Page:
Human beings have an innate tendency and desire to succeed. We all want to grow, develop and function at our best. Movies such as the Wizard of Oz, Star Wars, and Gravity portray our nature to thrive. What movie directors, musicians, artists and psychologists have discovered is we all want to flourish – but we cannot do it alone.
We are by nature, social animals, striving to reach our full human potential is natural. While our desire to thrive may be innate, thriving doesn’t happen automatically. Athletes thriving in a sports environment requires nurturing. As coaches we either facilitate, foster, and enable flourishing or disrupt, thwart and impede it. Conventional motivation practices have proven to undermine more often than encourage human potential.
The bad news is we have all likely adopted outdated ideas about motivation from our past experiences. The good news is the new science of motivation provides us a path of radical departure and an exciting opportunity to lead, energize and engage today’s student athlete.
The true nature of motivation begins with an understanding of three psychological needs – autonomy, relatedness and competence. Sixty years of research on motivation tells us these three psychological needs are essential to thriving and flourishing.
Autonomy is our human need to perceive we have choices. It is our need to feel that what we are doing is of our own volition. It is our perception that we are the source of our actions.
Traditional methods of coaching have created an environment where most players feel they have little to no choices and are only pawns being manipulated by coaches. If players feel like they have little to no choices their psychological need for autonomy is significantly diminished. Players must feel and experience autonomy to flourish.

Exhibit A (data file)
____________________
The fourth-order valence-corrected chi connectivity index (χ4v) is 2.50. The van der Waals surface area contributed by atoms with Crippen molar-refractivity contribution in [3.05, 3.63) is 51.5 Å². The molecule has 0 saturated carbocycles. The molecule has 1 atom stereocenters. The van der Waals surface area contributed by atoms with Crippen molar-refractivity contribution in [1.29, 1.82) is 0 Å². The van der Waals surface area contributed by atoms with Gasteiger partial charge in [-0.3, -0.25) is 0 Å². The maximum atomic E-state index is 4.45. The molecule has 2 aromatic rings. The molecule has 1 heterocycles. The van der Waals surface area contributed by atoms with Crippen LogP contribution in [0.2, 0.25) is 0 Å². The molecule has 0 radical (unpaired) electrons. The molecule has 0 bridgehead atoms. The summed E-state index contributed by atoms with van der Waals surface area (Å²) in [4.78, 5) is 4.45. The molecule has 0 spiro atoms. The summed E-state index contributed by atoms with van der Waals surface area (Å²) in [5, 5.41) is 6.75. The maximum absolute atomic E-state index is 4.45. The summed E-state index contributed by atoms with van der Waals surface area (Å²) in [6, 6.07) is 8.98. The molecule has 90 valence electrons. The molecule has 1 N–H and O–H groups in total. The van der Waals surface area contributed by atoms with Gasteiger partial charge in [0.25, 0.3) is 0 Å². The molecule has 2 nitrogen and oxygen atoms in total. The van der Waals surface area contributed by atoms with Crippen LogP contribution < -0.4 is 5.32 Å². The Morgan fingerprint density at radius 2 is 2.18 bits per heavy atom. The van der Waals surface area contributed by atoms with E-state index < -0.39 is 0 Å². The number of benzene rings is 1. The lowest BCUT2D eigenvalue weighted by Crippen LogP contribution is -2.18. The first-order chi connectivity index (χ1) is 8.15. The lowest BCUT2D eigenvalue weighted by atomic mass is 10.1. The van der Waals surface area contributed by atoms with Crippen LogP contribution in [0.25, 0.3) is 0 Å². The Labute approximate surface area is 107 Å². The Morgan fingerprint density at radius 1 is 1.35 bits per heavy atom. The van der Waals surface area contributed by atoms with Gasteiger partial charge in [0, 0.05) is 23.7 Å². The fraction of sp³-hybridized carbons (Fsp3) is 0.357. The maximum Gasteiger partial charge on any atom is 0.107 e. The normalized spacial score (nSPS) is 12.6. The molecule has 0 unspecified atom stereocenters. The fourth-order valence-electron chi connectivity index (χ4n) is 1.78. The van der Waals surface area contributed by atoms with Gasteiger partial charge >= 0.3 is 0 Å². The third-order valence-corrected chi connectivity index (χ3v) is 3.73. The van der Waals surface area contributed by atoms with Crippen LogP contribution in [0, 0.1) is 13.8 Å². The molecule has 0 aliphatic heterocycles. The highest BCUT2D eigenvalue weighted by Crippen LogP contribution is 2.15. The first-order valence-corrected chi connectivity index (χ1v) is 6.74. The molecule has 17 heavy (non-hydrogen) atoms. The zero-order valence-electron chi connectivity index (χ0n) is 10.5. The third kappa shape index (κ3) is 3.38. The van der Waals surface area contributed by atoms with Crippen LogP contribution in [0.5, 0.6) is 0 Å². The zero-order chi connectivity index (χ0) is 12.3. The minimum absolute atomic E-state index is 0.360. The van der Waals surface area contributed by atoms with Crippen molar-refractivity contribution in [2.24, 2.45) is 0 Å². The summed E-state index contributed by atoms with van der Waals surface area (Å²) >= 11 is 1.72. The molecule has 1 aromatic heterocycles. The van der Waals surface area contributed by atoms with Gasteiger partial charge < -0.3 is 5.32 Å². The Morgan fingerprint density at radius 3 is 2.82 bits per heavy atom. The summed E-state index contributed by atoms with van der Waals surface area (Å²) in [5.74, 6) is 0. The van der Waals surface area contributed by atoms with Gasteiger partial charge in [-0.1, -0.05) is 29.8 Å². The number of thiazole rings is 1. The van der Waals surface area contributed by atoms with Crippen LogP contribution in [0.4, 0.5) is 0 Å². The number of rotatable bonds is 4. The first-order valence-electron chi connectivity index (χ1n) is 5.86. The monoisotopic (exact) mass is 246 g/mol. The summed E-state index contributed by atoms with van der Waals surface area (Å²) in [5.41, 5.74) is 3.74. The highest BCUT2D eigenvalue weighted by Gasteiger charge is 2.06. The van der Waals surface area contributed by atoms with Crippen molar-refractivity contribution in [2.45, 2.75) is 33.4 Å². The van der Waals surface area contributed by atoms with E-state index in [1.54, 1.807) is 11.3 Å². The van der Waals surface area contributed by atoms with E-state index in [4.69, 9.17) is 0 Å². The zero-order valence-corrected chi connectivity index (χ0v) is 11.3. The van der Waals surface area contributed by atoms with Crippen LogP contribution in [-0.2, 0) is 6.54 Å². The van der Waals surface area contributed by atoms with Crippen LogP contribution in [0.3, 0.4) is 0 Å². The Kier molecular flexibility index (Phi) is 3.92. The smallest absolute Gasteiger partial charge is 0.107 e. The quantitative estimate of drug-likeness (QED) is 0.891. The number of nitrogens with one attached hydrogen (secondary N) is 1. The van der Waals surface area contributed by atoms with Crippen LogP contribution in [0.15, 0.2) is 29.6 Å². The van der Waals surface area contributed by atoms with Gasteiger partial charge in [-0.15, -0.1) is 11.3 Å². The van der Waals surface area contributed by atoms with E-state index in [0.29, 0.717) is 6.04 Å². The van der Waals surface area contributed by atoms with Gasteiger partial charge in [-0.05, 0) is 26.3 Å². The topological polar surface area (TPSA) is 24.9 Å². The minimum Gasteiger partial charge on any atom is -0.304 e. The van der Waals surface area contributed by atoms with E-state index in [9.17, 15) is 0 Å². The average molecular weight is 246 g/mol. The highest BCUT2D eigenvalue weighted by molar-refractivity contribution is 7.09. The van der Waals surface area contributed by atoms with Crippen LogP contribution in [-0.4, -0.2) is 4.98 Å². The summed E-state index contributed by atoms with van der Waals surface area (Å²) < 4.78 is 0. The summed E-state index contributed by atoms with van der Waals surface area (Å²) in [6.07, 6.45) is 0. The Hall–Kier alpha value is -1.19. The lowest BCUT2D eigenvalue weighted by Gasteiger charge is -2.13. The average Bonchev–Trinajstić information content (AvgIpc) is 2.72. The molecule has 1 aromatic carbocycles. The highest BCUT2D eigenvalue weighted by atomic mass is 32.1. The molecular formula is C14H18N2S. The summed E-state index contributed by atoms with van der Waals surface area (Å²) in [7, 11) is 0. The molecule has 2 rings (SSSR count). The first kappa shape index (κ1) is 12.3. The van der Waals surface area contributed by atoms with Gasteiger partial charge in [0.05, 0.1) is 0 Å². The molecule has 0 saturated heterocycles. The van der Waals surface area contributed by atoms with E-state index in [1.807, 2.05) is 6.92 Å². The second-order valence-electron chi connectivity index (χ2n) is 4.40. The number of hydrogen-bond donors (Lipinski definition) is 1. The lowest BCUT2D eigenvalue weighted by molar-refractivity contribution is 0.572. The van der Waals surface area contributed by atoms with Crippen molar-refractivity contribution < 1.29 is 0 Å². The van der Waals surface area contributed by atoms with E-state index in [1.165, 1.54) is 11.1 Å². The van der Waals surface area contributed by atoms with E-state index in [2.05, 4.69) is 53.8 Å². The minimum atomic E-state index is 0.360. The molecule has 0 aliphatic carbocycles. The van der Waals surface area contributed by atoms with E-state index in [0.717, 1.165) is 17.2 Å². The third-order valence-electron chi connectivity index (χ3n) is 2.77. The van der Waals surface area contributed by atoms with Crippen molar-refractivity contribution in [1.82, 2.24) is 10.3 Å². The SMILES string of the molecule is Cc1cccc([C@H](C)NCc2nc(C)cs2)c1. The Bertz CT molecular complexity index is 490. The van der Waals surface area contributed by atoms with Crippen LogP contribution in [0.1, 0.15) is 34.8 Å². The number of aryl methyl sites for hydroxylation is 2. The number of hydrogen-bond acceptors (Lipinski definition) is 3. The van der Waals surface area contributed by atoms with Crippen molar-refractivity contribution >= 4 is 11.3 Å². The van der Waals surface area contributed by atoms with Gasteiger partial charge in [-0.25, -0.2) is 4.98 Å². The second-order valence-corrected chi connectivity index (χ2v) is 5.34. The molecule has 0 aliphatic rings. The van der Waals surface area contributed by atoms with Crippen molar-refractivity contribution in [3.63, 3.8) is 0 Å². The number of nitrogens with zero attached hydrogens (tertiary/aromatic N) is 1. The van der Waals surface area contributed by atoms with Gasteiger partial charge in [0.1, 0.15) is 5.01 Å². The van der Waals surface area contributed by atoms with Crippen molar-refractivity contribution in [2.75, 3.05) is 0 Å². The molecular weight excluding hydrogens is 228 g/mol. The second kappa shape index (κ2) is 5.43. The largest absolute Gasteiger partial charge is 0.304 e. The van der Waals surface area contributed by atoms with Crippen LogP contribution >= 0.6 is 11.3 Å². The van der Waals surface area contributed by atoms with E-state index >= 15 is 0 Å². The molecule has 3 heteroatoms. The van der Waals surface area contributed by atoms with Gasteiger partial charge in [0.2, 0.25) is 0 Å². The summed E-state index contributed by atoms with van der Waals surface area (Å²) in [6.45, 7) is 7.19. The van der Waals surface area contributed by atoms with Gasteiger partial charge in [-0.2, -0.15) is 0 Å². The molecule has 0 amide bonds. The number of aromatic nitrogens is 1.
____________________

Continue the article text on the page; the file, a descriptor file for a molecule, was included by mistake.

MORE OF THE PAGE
This doesn’t mean coaches need to be passive or hands-off but rather that players feel they have influence over their sports experience. Empowerment may often be considered a cliché, but if players don’t have a sense of empowerment, their sense of autonomy suffers and so does their productivity and performance.
Relatedness is our need to care about and be cared about by others. It is our need to feel connected to others without concerns about ulterior motives. It is our need to feel that we are contributing to something greater than ourselves.
Notice all the needs relatedness covers – it is personal, interpersonal and social – we thrive on connection. One of the big “aha” moments coaches discover when they examine the relatedness needs of their players is not nearly as many as they expect are getting their interpersonal needs met in athletics.
Their players are distracted by outside interests because those outside interests are meeting needs athletics are not. One of the great opportunities coaches have is to help their players find meaning, contribute to a higher purpose and experience healthy interpersonal relationships in sports. The challenge is exploring healthy interpersonal relationships in athletics is foreign to most coaches and, in some cases, even discouraged. But the quality of our players’ relationships with you and their teammates is essential.